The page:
No really! Don’t look away. This is one of the simplest things it is possible to cook but, when done well, it has an almost alchemical ability to transmute into culinary gold.
In spring and early summer, you can use spring cabbage which only needs washing and can be served whole if you prefer but, for the rest of the year, any dark green leaf will do – savoy, cavalo nero, kale or chard (the last two take slightly longer to cook).
Put a large pan on to a high heat with about an inch / inch and a half of slightly salted water, with a lid on until it reaches a rolling boil.
In the meantime, wash the leaves, remembering that they’ll shrink a little so be generous with the amounts, remove any thick ribs from the cabbage leaves (avoid pre-cut bags of kale sold in supermarkets as the ribs are almost impossible to remove) and rip the leaves into bite-sized pieces. When the water is hot put the leaves into the water and put the lid back on. Keep the heat on as high as you can. After three minutes stir the leaves round to make sure they all cook evenly, add a touch more boiling water if they’ve boiled completely dry, and put the lid back on for another minute (or three if kale or chard).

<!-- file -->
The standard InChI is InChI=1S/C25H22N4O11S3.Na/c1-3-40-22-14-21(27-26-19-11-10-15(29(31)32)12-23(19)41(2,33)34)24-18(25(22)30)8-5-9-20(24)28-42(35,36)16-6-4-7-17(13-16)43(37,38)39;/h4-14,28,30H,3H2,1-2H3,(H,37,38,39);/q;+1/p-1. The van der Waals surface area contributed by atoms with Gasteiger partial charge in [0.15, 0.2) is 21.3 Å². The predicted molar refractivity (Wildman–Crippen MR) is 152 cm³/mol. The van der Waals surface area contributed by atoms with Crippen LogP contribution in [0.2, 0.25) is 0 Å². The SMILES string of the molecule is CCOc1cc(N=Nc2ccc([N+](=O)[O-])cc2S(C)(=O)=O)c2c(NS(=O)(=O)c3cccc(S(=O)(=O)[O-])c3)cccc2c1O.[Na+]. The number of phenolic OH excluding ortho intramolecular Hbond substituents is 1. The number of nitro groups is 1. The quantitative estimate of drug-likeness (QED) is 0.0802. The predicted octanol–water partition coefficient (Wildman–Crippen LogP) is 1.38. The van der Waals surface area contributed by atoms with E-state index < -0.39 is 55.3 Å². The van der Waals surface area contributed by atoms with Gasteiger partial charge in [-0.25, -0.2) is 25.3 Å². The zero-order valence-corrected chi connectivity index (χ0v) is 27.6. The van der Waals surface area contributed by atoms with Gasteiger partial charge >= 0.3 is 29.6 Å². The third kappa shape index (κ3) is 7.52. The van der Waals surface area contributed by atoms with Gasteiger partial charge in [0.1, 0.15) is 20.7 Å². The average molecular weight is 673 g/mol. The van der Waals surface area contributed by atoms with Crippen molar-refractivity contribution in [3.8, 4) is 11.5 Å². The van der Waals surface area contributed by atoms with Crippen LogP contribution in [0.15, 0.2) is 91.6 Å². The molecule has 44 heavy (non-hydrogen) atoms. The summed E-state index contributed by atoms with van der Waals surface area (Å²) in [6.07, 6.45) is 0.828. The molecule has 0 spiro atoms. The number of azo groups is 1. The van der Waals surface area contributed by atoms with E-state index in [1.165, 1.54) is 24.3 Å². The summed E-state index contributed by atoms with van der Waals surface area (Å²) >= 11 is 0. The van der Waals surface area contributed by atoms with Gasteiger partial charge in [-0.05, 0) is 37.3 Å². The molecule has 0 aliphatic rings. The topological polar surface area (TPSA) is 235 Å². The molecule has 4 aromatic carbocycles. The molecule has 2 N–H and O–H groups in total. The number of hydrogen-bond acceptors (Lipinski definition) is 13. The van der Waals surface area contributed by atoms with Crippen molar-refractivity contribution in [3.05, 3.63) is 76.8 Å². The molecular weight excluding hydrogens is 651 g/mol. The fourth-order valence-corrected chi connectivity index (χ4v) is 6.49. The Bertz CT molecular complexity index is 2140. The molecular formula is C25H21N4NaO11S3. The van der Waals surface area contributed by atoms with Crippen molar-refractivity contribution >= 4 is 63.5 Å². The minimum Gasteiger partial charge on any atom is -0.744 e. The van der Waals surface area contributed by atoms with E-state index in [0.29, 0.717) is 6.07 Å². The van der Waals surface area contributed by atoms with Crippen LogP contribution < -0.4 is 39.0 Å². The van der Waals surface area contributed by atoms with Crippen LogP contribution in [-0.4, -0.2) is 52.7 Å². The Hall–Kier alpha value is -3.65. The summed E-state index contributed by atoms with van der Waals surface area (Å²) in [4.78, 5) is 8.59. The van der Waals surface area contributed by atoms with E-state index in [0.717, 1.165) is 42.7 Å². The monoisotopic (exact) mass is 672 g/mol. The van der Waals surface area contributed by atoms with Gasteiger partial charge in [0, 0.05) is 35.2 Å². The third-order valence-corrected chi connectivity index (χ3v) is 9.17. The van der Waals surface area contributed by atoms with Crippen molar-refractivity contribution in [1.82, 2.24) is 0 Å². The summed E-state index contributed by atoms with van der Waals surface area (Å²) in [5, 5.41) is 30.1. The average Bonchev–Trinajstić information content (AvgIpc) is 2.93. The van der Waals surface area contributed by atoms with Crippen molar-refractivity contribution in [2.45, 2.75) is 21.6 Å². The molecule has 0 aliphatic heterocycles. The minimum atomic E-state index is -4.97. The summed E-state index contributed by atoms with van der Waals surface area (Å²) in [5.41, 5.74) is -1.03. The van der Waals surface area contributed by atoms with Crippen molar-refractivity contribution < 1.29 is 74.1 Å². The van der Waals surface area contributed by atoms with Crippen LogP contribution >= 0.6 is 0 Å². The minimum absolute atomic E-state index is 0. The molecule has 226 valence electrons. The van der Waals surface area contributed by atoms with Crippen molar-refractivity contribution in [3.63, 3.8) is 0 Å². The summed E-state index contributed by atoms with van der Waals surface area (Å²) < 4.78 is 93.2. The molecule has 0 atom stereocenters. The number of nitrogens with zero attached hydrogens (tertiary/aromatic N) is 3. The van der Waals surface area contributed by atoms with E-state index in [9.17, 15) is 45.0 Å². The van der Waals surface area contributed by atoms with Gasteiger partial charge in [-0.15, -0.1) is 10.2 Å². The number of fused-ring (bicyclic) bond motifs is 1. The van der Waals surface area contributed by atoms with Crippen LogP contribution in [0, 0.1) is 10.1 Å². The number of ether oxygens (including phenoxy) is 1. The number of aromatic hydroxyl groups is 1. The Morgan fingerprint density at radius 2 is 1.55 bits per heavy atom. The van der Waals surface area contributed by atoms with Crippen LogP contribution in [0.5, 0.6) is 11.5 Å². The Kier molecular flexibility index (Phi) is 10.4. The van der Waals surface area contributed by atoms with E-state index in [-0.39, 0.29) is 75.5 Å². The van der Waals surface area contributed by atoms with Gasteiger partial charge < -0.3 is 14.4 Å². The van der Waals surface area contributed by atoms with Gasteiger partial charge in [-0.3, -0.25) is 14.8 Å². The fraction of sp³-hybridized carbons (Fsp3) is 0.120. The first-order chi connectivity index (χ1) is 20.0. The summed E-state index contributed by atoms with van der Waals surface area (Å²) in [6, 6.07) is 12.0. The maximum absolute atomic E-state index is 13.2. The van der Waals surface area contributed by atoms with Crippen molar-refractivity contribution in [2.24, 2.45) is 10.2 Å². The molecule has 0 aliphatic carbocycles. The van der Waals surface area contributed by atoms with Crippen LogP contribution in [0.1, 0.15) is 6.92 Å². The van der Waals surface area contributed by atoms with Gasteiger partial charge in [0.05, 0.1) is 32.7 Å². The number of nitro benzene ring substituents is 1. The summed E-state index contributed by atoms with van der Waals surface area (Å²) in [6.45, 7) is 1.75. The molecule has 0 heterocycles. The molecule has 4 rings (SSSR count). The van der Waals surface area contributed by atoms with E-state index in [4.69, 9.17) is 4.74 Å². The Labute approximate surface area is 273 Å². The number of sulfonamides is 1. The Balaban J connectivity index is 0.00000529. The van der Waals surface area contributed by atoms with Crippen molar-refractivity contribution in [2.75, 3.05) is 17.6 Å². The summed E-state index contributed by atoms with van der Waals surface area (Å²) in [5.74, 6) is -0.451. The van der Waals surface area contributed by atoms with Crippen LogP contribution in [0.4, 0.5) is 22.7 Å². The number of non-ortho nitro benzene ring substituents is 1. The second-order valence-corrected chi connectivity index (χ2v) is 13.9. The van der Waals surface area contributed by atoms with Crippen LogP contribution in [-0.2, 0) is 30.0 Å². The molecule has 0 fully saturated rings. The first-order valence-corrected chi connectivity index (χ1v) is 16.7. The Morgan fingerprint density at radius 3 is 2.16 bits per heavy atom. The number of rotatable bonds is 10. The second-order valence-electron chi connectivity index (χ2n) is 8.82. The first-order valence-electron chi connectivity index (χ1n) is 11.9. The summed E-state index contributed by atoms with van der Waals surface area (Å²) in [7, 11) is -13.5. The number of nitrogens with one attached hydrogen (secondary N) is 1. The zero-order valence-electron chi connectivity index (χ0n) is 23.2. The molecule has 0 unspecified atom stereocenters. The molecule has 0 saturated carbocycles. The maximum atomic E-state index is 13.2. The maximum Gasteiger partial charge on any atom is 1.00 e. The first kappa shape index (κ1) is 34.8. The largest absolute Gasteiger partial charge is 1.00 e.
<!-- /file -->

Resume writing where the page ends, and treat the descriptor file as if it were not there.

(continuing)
It’s almost done. Drain the leaves in a colander, and put them back in the pan with a knob of butter and a few grinds of fresh black pepper (be generous). A touch of sea salt, a quick stir round and serve immediately, preferably in warm bowls.
That’s it. It doesn’t sound like a gourmet food but it is.